1. the ordinary high water level is an elevation delineating the highest water level that has been maintained for a sufficient period of time to leave evidence upon the landscape, commonly the point where the natural vegetation changes from predominantly aquatic to predominantly terrestrial;

Bradshaw v. Duluth Imperial Mill Co., 52 Minn. 59 (1892) It has been decided over and over again by this court that the right of the riparian owner to improve, reclaim, and occupy the SUBMERGED LAND IN FRONT OF HIS SHORE ESTATE to the point of navigability is a vested property right, which cannot be taken away, even by the state for a public use, without compensation. Brisbine v. Railway Co., 23 Minn. 114; Union Depot, etc., Co. v. Brunswick, 31 Minn. 297, 17 N. W. Rep. 626;
State by Head v. Slotness, 289 Minn. 485 (1971) 1. The general rule concerning the rights of the owner of riparian land in this state is well settled. The riparian owner's title extends to the low-water mark. State v. Korrer, 127 Minn. 60, 76, 148 N.W. 617, 623, 1095, and cases cited. The state owns the bed of navigable waters below the low-water mark in trust for the people for public uses, which include commercial navigation, the drawing of water for various private and public purposes, recreational activity, and similar water-connected uses. Nelson v. DeLong, 213 Minn. 425, 7 N.W. (2d) 342; State v. Korrer, 127 Minn. 60, 148 N.W. 617, 1095; Lamprey v. State, 52 Minn. 181, 53 N.W. 1139; Miller v. Mendenhall, 43 Minn. 95, 44 N.W. 1141. The riparian owner, in addition to his rights to the use of navigable waters as a member of the public, has other private rights as an incident to his ownership of the shoreland. His main right — on which other rights depend and which often constitutes the principal value of property so situated — is an exclusive right of access to the water in front of his land. Lamprey v. State, 52 Minn. 181, 197, 53 N.W. 1139, 1142. This right of access is the foundation for the rule that the riparian owner has a right to accretions and relictions in front of his land. Ibid. The riparian owner may, to facilitate access to the water, build and maintain wharves, piers, landings, and docks on and in front of his land and extend the same into the water, even beyond low-water mark, to the point of navigability. Brisbine v. St. Paul & Sioux City Ry. Co. 23 Minn. 114, 130. He may, for the same reason, improve, reclaim, and occupy the surface of submerged land out to the point of navigability. Carli v. Stillwater St. Ry & Tr. Co., 28 Minn. 373, 10 N.W. 2052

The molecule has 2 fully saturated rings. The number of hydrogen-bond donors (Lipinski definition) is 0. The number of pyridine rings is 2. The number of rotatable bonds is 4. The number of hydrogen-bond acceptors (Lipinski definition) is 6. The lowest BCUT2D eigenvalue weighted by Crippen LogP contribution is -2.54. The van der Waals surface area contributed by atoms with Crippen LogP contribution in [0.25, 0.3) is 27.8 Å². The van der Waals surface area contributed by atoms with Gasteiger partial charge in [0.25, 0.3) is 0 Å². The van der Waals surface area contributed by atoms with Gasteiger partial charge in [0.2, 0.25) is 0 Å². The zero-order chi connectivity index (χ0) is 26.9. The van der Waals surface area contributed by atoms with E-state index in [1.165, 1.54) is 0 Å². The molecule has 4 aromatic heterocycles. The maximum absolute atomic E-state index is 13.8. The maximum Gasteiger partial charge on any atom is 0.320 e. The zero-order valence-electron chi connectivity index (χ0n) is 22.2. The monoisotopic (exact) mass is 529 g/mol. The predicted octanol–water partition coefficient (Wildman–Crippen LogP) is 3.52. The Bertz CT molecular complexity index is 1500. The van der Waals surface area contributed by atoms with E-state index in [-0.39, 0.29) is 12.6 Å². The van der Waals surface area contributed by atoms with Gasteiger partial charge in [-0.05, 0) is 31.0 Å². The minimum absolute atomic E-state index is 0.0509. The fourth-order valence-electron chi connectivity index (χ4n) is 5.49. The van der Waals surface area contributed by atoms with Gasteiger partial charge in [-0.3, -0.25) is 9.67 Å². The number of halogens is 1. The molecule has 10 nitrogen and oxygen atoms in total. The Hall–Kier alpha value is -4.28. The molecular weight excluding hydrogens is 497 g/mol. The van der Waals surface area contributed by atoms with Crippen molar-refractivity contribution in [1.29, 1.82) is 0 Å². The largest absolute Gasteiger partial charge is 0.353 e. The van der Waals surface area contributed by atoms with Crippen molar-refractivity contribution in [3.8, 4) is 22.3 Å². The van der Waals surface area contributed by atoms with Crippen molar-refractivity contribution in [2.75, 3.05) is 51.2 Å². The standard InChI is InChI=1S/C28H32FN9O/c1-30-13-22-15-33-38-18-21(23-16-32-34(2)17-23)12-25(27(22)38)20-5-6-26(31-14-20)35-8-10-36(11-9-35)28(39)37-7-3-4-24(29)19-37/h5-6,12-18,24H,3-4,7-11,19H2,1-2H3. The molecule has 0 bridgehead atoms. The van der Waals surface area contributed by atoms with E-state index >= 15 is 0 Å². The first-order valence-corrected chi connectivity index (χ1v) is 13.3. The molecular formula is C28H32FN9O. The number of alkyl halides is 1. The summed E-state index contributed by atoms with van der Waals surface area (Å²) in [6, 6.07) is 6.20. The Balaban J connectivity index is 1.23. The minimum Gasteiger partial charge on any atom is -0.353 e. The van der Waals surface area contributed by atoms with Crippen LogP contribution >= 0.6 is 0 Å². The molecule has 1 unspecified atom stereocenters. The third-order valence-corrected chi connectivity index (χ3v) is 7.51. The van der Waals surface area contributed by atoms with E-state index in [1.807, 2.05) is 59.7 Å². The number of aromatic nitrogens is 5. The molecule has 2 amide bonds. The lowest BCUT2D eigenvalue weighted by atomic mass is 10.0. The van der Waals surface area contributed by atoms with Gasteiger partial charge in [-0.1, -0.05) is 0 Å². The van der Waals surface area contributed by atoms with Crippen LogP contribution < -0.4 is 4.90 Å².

MN DNR The ordinary high water level (OHWL) is the landward extent of DNR jurisdiction over anyone who works in the bed of public waters or public waters wetlands... It has no significance with respect to private ownership. http://files.dnr.state.mn.us/waters/surfacewater_section/hydrographics/ohwl.pdf PLYMOUTH ZONING ORDINANCE: Lot Area: The total land area of a horizontal plane within the lot lines (excludes areas below the ordinary high water level of public waters). (Amended by Ord. No. 2011-05, 02/22/11) (21005-22) (g) Ordinary High Water Level: The boundary of public waters and wetlands, and shall be an elevation delineating the highest water level which has been maintained for a sufficient period of time to leave evidence upon the landscape, commonly that point where the natural vegetation changes from predominantly aquatic to predominantly terrestrial. (21005-36) Yard, Shoreland: A yard which is typically a rear yard extending across a lot and being the required minimum horizontal distance between a structure and the ordinary high water level of a public water as established by the City Storm Drainage Plan and Department of Natural Resources. (21005-48)